Nocturnal visitor, Agathia pisina

Green moth with brown markings
Agathia pisina, Geometrinae, Geometridae

A handsome visitor called on us last night, attracted to the lights – Agathia pisina, of the Geometridae family. Like many of our moths, he doesn’t appear to have a ‘common’ (English language) name. This page on Don Herbison-Evans’ excellent site (scroll about halfway down) shows him amongst his closest relations, many of whom are also very beautiful.

In Australia the species is known only from Queensland’s tropical coast but their range extends at least to the Solomon Islands.

Eco-artistic Exhibitions and Events – Townsville

The Butterfly Man of Kuranda 

This stunning visual exhibition displays the wonderful array of Queensland’s beautiful butterflies, beetles and moths, collected by FP and AP Dodd around North Queensland from 1917 to the 1960s. Museum of Tropical Queensland, Feb 27 to April 29, 9.30am – 5pm

I have known about this for a few weeks but didn’t find time to visit it until Monday. It was well worth the (admittedly small) effort. FP Dodd was one of the first collectors in North Qld (Townsville to Cairns), collecting from about 1880 onwards. Around 1920 he put together a touring exhibition and that is what we see here – hundreds of moths, butterflies and beetles displayed in the style of the time. No-one today would spell out an inspirational verse in tiny moths as he did, but his moon moths are unusual and very beautiful and his Hercules moths, the world’s largest, are spectacular.

The Coral Triangle

An exhibition by Jürgen Freund who is a wildlife photojournalist based in Cairns and who works with his wife Stella. In May 2009, the duo set out on an 18-month photographic expedition for World Wildlife Fund (WWF) across the Coral Triangle, visiting bustling centres of marine product trade as well as some of the most remote and breathtaking habitats on earth. School of Creative Arts JCU (SoCA) e-Merge Media Space, April 10 to May 4, 8.30am – 4pm Mon – Fri

I haven’t seen this yet, not being a highly accomplished time traveller, but have good intentions and will comment on it in due course.

Cairns 2012 Winter School – Nature Photography in the Tropics 

Experience the spectacular environment of tropical Queensland during this intensive masterclass run by James Cook University, Cairns. Led by award-winning nature photographer Jürgen Freund [see above], this is an opportunity for photographers to immerse themselves in the Atherton Tablelands, visiting majestic crater lakes and ancient rainforests during the field trip; to encounter the flora and fauna unique to the tropics: to expand their photography folios with dramatic images; to develop technical skills, learn about the legal, ethical and environmental issues associated with nature photography, and gain a certificate of credit which can be used towards a degree. Places are limited.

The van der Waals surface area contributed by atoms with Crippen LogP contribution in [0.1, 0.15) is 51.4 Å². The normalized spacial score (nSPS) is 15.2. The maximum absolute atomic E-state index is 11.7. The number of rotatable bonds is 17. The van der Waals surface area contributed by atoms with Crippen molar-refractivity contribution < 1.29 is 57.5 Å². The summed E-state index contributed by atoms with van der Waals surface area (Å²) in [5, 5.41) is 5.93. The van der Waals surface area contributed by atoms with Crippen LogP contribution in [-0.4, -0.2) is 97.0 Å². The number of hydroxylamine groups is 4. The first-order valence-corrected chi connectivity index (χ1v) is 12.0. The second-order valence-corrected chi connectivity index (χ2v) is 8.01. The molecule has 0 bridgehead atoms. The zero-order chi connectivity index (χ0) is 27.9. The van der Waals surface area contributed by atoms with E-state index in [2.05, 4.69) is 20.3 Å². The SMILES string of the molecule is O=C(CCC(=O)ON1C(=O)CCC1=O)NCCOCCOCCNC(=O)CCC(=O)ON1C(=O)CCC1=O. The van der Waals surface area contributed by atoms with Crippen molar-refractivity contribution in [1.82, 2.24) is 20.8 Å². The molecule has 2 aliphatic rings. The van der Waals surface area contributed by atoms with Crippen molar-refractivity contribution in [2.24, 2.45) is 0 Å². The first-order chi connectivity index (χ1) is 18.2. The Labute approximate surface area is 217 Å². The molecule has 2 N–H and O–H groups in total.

June 29 – July 6. Applications close May 4th.
For information: 4781 3166

That’s their promotional text and it looks good, but when I asked for a cost they couldn’t give me one. More information to come, one would hope!

(Update, 1.4.12: A glossy pdf (huh?) arrived in my inbox and gave me that figure: over $3000 for the week. For that price I could immerse myself in the  exotic life of Thailand and Laos for a fortnight, inclusive of airfares … not much contest, is there, for someone who can drive up to Atherton any long weekend. I suspect most of the customers will be southerners.)

Eco Fiesta and Smart Lifestyle Expo 

June 2 & 3. For information: 1300 878 001 Townsville City Council

Eco Fiesta, a celebration of sustainability, was hippie-alternative in its first years but it has drifted slightly towards commercialisation even as the mainstream has begun to embrace the whole greenie thing, and the festival is now almost mainstream. Music and kids’ activities complement displays and trade stands for community environmental groups, natural therapies, solar power and more. A great family day – mark it on your calendar.